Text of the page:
Are you assuming only one chip will report data at a time (i.e. data is never being sent concurrently by more than one chip)? I have a feeling all chips will report some kind of status not just when a good nounce was found. But I guess we won't know for sure until the communication protocol is released.
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May 11, 2013, 09:08:11 AM
 #436

It looks like the hash chip sends back the report data asynchronously. Is a PIC controller capable of concurrently clocking in results from multiple chips?
It's a wired OR bus, all outputs join together into one PIC input. The PIC does have a UART and amazingly I just hooked REPORT_P to that pin. Smiley Smiley What's even better is it has IOC (interrupt on change) so I don't have to poll it.
Are you assuming only one chip will report data at a time (i.e. data is never being sent concurrently by more than one chip)? I have a feeling all chips will report some kind of status not just when a good nounce was found. But I guess we won't know for sure until the communication protocol is released.
At this time I believe it reports only found nonces and the chances of collision are slim. I'm basing this off how Icarus worked. Looking at the driver it's likely it also reports back the full midstate and data, which I can ignore since I have that in RAM already. If the driver was smart it wouldn't need that info back either. ie. it stores that info for each known miner module. I think we have to assume this since Avalon has all 10 ASIC chips wired this way. They all connect to a 470 ohm resistor tied high and a buffer to go off board to the FPGA. If the ASIC is "smart" it can detect traffic by watching before using the bus, but I don't know if it does that. It doesn't seem very efficient either to send the midstate and data all back again but if the FPGA cannot store it for each module then it would have to since the Avalon driver expects to read it back.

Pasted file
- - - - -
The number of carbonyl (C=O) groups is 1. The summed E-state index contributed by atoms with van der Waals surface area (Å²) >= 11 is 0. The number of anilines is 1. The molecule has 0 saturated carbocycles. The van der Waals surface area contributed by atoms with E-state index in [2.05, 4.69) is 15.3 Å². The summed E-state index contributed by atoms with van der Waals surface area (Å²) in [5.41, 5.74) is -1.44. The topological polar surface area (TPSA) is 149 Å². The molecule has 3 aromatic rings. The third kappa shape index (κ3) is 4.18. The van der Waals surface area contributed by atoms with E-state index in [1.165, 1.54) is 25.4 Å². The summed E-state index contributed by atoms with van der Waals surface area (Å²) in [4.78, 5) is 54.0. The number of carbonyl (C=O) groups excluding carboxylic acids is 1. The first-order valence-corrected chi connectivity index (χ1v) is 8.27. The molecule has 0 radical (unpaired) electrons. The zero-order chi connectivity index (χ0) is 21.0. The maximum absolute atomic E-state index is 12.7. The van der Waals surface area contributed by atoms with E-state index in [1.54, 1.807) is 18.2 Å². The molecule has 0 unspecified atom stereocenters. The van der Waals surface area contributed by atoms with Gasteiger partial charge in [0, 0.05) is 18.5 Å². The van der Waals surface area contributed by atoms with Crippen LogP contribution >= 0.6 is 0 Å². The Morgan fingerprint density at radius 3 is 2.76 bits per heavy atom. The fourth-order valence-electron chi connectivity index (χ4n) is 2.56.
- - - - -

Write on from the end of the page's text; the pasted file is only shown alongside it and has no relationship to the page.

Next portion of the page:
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May 11, 2013, 09:09:42 AM
 #437

Would I be able to use one OCZ ModXStream 600W psu both for one Klondlike and my gaming PC(with or without OC)?
Intel i5 2500k 4.2GHz @ 1.25v
GIGABYTE GTX 670 OC - currently at stock but I'd like to able to OC it
Asrock P67 Pro3
Xonar D1
and Seagate 7200 1TB HDD

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May 11, 2013, 10:02:07 AM
 #438

Would I be able to use one OCZ ModXStream 600W psu both for one Klondlike and my gaming PC(with or without OC)?
Intel i5 2500k 4.2GHz @ 1.25v
GIGABYTE GTX 670 OC - currently at stock but I'd like to able to OC it
Asrock P67 Pro3
Xonar D1
and Seagate 7200 1TB HDD


Quote
Summary Preliminary Specs:

10cm x 10cm board
16 chips/board
24A 1.2V, 1A 3.3V supply on board (~32W total)
PCI Express Power connector for use with ATX PSU
USB mini type B connector, no power draw
PIC USB micro controller on board with bootloader for USB firmware upgrades
I2C board-to-board, daisy chain connector
Fan 3 pin connector (on board temp sensor and PWM speed control)

http://extreme.outervision.com/psucalculatorlite.jsp


Input the numbers and let us know if you can run one board. Just add ~32W total to your total and see if you are under your 600W with some to spare. Do you have any Avalon chips?

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May 11, 2013, 10:18:42 AM
Last edit: May 11, 2013, 10:36:07 AM by uncaer9
 #439

My PSU has two power rails and the second one is already heavily used. Guess I'll have to buy another PSU to be sure that my computer is stable, It's not a big deal if I buy used one or make one myself.

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tom_o
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May 11, 2013, 11:27:23 AM
 #440

My PSU has two power rails and the second one is already heavily used. Guess I'll have to buy another PSU to be sure that my computer is stable, It's not a big deal if I buy used one or make one myself.

You could probably just use a 12v laptop charger they're normally very consistent voltage wise and around the right amperage range for a board or two. Would I be correct in this?